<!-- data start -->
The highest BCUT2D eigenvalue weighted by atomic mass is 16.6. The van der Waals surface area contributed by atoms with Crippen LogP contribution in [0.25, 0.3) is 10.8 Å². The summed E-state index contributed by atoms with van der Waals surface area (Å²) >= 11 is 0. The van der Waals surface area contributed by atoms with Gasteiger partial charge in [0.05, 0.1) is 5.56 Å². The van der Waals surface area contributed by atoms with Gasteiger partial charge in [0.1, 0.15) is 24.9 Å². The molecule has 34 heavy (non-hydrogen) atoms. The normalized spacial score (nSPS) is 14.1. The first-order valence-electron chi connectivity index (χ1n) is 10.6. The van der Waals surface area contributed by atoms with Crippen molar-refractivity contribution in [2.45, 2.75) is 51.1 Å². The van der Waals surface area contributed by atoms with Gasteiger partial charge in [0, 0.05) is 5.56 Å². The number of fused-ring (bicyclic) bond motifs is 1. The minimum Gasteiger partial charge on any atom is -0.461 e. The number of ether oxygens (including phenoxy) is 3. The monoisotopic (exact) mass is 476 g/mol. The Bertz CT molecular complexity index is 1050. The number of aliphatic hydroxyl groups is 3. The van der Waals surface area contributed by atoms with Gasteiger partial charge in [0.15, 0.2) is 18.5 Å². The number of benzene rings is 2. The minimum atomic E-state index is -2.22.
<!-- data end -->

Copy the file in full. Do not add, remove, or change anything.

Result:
The highest BCUT2D eigenvalue weighted by atomic mass is 16.6. The van der Waals surface area contributed by atoms with Crippen LogP contribution in [0.25, 0.3) is 10.8 Å². The summed E-state index contributed by atoms with van der Waals surface area (Å²) >= 11 is 0. The van der Waals surface area contributed by atoms with Gasteiger partial charge in [0.05, 0.1) is 5.56 Å². The van der Waals surface area contributed by atoms with Gasteiger partial charge in [0.1, 0.15) is 24.9 Å². The molecule has 34 heavy (non-hydrogen) atoms. The normalized spacial score (nSPS) is 14.1. The first-order valence-electron chi connectivity index (χ1n) is 10.6. The van der Waals surface area contributed by atoms with Crippen molar-refractivity contribution in [2.45, 2.75) is 51.1 Å². The van der Waals surface area contributed by atoms with Gasteiger partial charge in [0, 0.05) is 5.56 Å². The number of fused-ring (bicyclic) bond motifs is 1. The minimum Gasteiger partial charge on any atom is -0.461 e. The number of ether oxygens (including phenoxy) is 3. The monoisotopic (exact) mass is 476 g/mol. The Bertz CT molecular complexity index is 1050. The number of aliphatic hydroxyl groups is 3. The van der Waals surface area contributed by atoms with Gasteiger partial charge in [0.15, 0.2) is 18.5 Å². The number of benzene rings is 2. The minimum atomic E-state index is -2.22.